Advice Canon EF 100-400 or Sigma 100-300 with extender

Discussion in 'Canon' started by Luuk Houwen, Aug 24, 2004.

  1. Luuk Houwen

    Luuk Houwen Guest

    I use a canon 10D and would like a telezoom lens for nature photography
    both for use on a tripod but especially to carry around on hiking trips
    where weight is a factor. After many deliberations I have limited my
    choices to either the Canon EF 100-400/f.4.5-5.6 L USM IS or the Sigma 100-
    300/f4 with the 1.4 extender. The latter is the somewhat cheaper option but
    has of course no stabilizer. I cannot decide between the two and would love
    to here from someone why I should go for the one or the other and
    especially WHY.
    Luuk Houwen, Aug 24, 2004
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  2. Luuk Houwen

    Mark M Guest

    I own the 100-400 IS, but would suggest a third option (I own and like the
    100-400, but...).
    While I realize this is a more expensive option, I have found it most

    That would be the 70-200 2.8 IS and the 1.4x.
    There is no substitute for the speed of f2.8 (4 times as much light as 5.6,
    twice that of f4).
    Even with the 1.4 attached, you will still be at f4 with the field of view
    of a 360mm lens.

    I think you should seriously consider the value of Canon's IS for this type
    of setting (backpacking), where you will like come upon picture
    opportunities where you have neither the time nor footing to use a tripod
    (think animals, birds, and/or rough/wet/slanted terrain).

    I own both the 100-400 IS and the 70-200 2.8 IS, and have been routinely
    leaving the 100-400 home in favor of the other, along with the Canon 1.4x.
    The 70-200 is an EXTREMELY sharp, bright, well-handling zoom with the latest
    generation of Canon IS (the 100-400 is not the latest).

    As a fellow backpacker/hiker/camper/traveler, I know which lens I will reach
    for when I have to choose between the two.

    In fact, if you are set on the 100-400, I am considering selling mine if
    you're interested.
    (I think you're too far away anyway, but my consideration of selling it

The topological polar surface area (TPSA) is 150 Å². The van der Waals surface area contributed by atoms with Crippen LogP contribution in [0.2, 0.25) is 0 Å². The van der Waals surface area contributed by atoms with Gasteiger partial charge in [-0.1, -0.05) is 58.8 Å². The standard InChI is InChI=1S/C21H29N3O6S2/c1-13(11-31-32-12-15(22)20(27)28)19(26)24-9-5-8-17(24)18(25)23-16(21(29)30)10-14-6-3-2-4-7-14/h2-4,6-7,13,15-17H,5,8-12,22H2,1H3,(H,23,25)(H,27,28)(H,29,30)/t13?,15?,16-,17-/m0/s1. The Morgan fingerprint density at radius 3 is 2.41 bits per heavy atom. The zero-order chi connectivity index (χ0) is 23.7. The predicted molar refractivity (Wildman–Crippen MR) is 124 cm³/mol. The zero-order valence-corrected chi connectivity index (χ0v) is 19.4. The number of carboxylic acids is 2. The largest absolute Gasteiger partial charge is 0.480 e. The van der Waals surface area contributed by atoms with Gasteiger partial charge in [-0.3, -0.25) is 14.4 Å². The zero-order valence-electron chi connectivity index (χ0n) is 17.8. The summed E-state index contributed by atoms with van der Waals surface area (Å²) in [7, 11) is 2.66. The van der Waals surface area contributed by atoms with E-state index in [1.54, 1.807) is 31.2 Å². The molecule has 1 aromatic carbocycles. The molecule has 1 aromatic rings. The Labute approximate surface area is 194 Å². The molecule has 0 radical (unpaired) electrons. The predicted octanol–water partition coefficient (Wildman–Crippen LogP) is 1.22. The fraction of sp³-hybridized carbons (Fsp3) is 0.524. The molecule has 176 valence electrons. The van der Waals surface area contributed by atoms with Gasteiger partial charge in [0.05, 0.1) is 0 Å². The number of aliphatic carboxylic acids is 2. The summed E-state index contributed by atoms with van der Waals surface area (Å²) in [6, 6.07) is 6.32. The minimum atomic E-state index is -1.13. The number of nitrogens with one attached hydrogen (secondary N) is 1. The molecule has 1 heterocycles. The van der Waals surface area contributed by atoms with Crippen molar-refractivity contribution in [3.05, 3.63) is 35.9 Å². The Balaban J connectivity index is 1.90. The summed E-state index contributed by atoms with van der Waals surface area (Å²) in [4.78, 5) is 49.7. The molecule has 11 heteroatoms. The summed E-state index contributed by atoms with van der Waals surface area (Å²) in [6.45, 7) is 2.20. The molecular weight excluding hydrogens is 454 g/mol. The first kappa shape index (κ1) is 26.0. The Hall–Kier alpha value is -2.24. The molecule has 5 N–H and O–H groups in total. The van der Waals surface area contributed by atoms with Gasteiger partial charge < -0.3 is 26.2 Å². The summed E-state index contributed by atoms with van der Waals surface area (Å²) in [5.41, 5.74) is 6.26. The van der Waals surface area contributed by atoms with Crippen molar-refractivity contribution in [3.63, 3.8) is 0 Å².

should tell you something about how impressed I am by the 70-200 2.8 IS).

    Also: I find that 5.6 really is too slow for many circumstances--especially
    early morning or late evening shooting of wildlife (when they are most
    active). I'll take a sharp shot with a 200mm over a closer-yet-blurry shot
    from a slower 400mm any day. Even at the wide end (100mm) longer Canon zoom
    only offers f4.5.

    Sigma is NOT a good brand in terms of long-term compatibility with future
    camera bodies, and has only recently started an effort to un-do their BAD,
    but well-deserved reputation for shoddy construction. Sigma users will
    likely shriek in protest here, but I do not exaggerate here.

    Mark M
    Mark M, Aug 24, 2004
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  3. Luuk Houwen

    Colm Guest

    If image quality is important, go with the Canon.
    Why? Better build quality, sharper images. (Better lens, IS, no
    image-degrading extender required)
    Will work on all EOS cameras without rechipping.

    Lens comparisons can be found at
    Colm, Aug 24, 2004
  4. Luuk Houwen

    Skip M Guest

    I can only add my voice to the chorus. If money is not a consideration,
    then the Canon is the only choice. Far better construction, better optics,
    faster AF, image stabilization, assured compatibility with future Canon
    bodies, and no image degrading extender.
    One question, why don't you consider the Sigma 80-400 OS (Optical
    Stabilizer) lens?
    Skip M, Aug 24, 2004
  5. Luuk Houwen

    Luuk Houwen Guest

    Dear Mark and others,

    Thanks a lot those were very helpful replies indeed ... the only problem
    being that money is, as always, an issue, but it is not the only one: being
    able to get a nice shot of wild life is also very important and with a
    300mm + 1.4 I simply get more bear/elk/moose/eagle for my money. On the
    other hand, I agree with Mark that a sharp shot is to be preferred over a
    fuzzy close-up. Mark, how important is a fast lens in your experience? Does
    one stop difference really make such a big difference at dawn and dusk